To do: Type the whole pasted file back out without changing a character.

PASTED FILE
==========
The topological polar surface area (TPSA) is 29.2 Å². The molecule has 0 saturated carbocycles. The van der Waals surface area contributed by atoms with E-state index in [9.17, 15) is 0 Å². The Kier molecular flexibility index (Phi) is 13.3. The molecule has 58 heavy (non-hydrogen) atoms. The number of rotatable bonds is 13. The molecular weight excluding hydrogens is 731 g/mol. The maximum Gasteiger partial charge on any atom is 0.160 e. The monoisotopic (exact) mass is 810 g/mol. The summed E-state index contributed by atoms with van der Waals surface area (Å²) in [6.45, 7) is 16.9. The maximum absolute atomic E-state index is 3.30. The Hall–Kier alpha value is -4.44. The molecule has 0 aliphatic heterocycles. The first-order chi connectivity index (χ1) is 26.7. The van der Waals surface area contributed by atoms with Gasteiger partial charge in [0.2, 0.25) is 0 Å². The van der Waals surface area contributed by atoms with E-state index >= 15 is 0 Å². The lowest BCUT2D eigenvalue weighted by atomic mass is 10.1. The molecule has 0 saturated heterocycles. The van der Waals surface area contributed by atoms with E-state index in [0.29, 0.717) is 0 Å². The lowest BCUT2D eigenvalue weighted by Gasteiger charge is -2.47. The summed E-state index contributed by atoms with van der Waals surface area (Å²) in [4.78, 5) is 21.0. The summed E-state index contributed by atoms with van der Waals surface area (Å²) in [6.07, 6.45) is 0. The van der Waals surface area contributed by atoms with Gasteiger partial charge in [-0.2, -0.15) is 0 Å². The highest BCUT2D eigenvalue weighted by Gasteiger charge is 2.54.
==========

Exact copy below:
The topological polar surface area (TPSA) is 29.2 Å². The molecule has 0 saturated carbocycles. The van der Waals surface area contributed by atoms with E-state index in [9.17, 15) is 0 Å². The Kier molecular flexibility index (Phi) is 13.3. The molecule has 58 heavy (non-hydrogen) atoms. The number of rotatable bonds is 13. The molecular weight excluding hydrogens is 731 g/mol. The maximum Gasteiger partial charge on any atom is 0.160 e. The monoisotopic (exact) mass is 810 g/mol. The summed E-state index contributed by atoms with van der Waals surface area (Å²) in [6.45, 7) is 16.9. The maximum absolute atomic E-state index is 3.30. The Hall–Kier alpha value is -4.44. The molecule has 0 aliphatic heterocycles. The first-order chi connectivity index (χ1) is 26.7. The van der Waals surface area contributed by atoms with Gasteiger partial charge in [0.2, 0.25) is 0 Å². The van der Waals surface area contributed by atoms with E-state index >= 15 is 0 Å². The lowest BCUT2D eigenvalue weighted by atomic mass is 10.1. The molecule has 0 saturated heterocycles. The van der Waals surface area contributed by atoms with E-state index in [0.29, 0.717) is 0 Å². The lowest BCUT2D eigenvalue weighted by Gasteiger charge is -2.47. The summed E-state index contributed by atoms with van der Waals surface area (Å²) in [4.78, 5) is 21.0. The summed E-state index contributed by atoms with van der Waals surface area (Å²) in [6.07, 6.45) is 0. The van der Waals surface area contributed by atoms with Gasteiger partial charge in [-0.2, -0.15) is 0 Å². The highest BCUT2D eigenvalue weighted by Gasteiger charge is 2.54.